JACKSONVILLE, Fla. – A firefighter who worked out of Jacksonville’s largest fire station who was off the job after showing symptoms of coronavirus five days ago has now tested positive for the disease, Mayor Lenny Curry announced Thursday.
Because of that, 47 firefighters and paramedics from all three shifts of Station 28 on Hogan Road are self-quarantining and will be tested for COVID-19 while the station is being thoroughly sanitized. JFRD Chief Keith Powers said the department was reaching out to anyone who had firsthand contact with the firefighter.
Powers also said those firefighters were among 63 JFRD employees currently off the job due to coronavirus-related issues.
“They’re putting their own health in jeopardy responding to this community and that makes me proud as a chief,” Powers said. “They’re out there taking care of us every day.”
Randy Wyse, president of the Jacksonville Association of Firefighters hopes tests show the other firefighters at Station 28 are healthy so they can get back to work.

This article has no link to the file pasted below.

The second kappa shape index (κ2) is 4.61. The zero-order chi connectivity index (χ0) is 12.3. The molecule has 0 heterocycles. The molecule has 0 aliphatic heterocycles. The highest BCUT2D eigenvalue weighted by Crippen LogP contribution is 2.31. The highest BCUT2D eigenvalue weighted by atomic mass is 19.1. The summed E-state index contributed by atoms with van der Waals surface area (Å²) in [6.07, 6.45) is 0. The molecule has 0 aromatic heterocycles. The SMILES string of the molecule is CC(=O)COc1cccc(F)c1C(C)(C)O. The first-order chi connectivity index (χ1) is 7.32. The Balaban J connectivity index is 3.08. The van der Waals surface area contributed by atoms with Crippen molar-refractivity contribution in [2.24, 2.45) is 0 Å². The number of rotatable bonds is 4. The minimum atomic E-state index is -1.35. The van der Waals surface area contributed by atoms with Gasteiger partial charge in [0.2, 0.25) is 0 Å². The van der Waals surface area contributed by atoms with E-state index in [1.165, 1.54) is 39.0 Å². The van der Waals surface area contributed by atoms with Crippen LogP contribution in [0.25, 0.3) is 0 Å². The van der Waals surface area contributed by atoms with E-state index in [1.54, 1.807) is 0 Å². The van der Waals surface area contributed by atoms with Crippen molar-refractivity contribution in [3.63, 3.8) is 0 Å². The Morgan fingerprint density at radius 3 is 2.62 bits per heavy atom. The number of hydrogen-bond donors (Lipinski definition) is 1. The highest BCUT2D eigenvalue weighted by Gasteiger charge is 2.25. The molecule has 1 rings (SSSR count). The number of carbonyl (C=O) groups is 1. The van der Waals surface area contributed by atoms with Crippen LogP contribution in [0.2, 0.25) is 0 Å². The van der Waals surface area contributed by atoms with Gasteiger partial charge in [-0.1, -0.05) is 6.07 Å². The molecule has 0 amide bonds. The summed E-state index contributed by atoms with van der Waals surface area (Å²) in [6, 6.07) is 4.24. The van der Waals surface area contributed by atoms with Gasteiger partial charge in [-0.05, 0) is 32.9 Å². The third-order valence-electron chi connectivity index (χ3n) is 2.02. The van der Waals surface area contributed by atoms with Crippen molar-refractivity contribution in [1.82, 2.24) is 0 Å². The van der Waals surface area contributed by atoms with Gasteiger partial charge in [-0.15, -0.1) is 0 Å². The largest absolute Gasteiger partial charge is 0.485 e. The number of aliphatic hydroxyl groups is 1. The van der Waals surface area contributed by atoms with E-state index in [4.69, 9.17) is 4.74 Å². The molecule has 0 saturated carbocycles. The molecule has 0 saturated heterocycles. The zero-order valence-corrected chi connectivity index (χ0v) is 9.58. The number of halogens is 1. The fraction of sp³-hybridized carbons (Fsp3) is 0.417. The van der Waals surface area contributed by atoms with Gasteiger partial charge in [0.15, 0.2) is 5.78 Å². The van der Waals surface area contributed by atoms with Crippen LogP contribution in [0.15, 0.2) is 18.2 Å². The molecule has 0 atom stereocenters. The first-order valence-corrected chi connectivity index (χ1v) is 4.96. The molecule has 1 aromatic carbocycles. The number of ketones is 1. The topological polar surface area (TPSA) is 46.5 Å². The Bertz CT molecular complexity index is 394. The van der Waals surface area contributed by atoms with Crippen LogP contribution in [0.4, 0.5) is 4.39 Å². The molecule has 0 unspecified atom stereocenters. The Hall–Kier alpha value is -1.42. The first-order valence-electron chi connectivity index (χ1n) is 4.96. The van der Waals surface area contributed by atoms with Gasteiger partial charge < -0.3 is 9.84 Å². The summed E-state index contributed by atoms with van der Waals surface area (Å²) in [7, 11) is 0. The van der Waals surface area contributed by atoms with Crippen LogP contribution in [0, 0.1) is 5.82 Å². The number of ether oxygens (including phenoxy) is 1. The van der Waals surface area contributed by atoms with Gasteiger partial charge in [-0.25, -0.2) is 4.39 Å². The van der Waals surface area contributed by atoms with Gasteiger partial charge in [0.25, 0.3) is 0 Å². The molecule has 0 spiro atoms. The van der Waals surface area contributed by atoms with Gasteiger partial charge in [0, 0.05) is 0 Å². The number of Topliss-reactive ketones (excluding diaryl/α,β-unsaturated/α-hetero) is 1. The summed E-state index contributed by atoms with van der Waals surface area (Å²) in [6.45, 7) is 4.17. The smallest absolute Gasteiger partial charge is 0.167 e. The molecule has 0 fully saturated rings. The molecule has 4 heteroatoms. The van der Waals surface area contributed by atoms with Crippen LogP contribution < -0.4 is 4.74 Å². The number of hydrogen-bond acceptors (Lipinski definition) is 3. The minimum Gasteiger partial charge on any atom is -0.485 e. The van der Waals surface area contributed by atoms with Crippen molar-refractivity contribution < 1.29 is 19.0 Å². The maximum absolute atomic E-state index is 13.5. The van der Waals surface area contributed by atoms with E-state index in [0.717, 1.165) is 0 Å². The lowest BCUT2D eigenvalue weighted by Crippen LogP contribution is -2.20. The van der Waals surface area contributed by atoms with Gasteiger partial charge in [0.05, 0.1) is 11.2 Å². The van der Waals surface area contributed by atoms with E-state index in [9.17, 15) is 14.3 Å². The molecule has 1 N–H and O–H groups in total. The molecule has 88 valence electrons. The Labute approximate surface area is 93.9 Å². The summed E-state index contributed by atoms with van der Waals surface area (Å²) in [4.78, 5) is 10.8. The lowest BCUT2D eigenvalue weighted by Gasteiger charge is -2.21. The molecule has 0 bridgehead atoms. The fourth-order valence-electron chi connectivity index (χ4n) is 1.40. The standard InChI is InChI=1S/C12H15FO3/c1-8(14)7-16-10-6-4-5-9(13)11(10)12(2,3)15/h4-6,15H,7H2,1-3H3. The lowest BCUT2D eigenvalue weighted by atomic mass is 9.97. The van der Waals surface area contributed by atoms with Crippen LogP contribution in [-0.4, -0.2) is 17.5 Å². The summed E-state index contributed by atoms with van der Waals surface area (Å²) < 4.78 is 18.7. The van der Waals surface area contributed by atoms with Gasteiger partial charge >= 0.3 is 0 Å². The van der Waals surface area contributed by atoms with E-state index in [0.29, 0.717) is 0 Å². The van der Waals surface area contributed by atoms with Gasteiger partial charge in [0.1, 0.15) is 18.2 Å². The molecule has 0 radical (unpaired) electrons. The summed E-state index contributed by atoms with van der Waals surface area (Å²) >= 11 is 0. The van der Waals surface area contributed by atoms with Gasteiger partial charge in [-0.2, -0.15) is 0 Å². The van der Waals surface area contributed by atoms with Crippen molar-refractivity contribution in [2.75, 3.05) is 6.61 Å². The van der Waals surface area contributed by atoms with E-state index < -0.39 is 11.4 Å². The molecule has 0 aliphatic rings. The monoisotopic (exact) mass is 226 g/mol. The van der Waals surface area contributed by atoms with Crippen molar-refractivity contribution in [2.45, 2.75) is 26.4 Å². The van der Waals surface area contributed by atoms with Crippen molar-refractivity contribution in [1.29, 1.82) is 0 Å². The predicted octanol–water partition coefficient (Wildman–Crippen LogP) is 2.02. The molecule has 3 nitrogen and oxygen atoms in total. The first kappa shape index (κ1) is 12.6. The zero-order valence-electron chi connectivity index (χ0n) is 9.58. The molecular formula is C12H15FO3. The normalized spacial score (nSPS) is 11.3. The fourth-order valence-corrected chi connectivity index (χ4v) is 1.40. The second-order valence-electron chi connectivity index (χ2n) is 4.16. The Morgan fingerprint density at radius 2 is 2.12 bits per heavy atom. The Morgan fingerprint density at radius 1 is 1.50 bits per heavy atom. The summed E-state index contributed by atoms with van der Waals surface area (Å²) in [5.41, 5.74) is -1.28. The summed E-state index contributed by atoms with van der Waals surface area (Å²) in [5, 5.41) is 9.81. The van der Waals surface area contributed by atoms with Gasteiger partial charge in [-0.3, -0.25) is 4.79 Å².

“I know in town already there are some quick tests that you could have a quick turnaround time, maybe in 24 hours or less,” Wyse said. “That would be the main thing, to have these members there that are quarantined tested as soon as possible to give them peace of mind and possibly come back to work.”
Police, city also stretched responding to pandemic
Sheriff Mike Williams had said earlier in the week that he has dozens of employees off the job for coronavirus-related reasons -- either travel-related or suspected exposure to someone who has the disease -- at a time when calls for service have increased by 150 to 200 per day.
“We are experiencing about a 20% increase in domestic violence,” Williams said. “Obviously, that’s probably the rhetoric directly related to the quarantine and people spending more time together. And then we’ve seen some uptakes and street violence.”
Curry also announced Thursday that federal COVID-19 testing at Lot J of TIAA Bank Field will end Saturday. But after the site is closed on Easter Sunday, the state will reopen the site at 9 a.m. Monday and, from the public’s perspective, nothing will change other than the daily limit on tests will rise from 250 to 400.
Curry said his remaining two years in office will be focused on mitigation efforts from this virus and getting the city and its economy back on track. He said “politics is dead” as a result of the pandemic, which he called a life-changing event, adding "our response will define us as a people.”
Asked how the city will find the money for the response, Curry said the last thing he would want to do is burden the citizens with more taxes.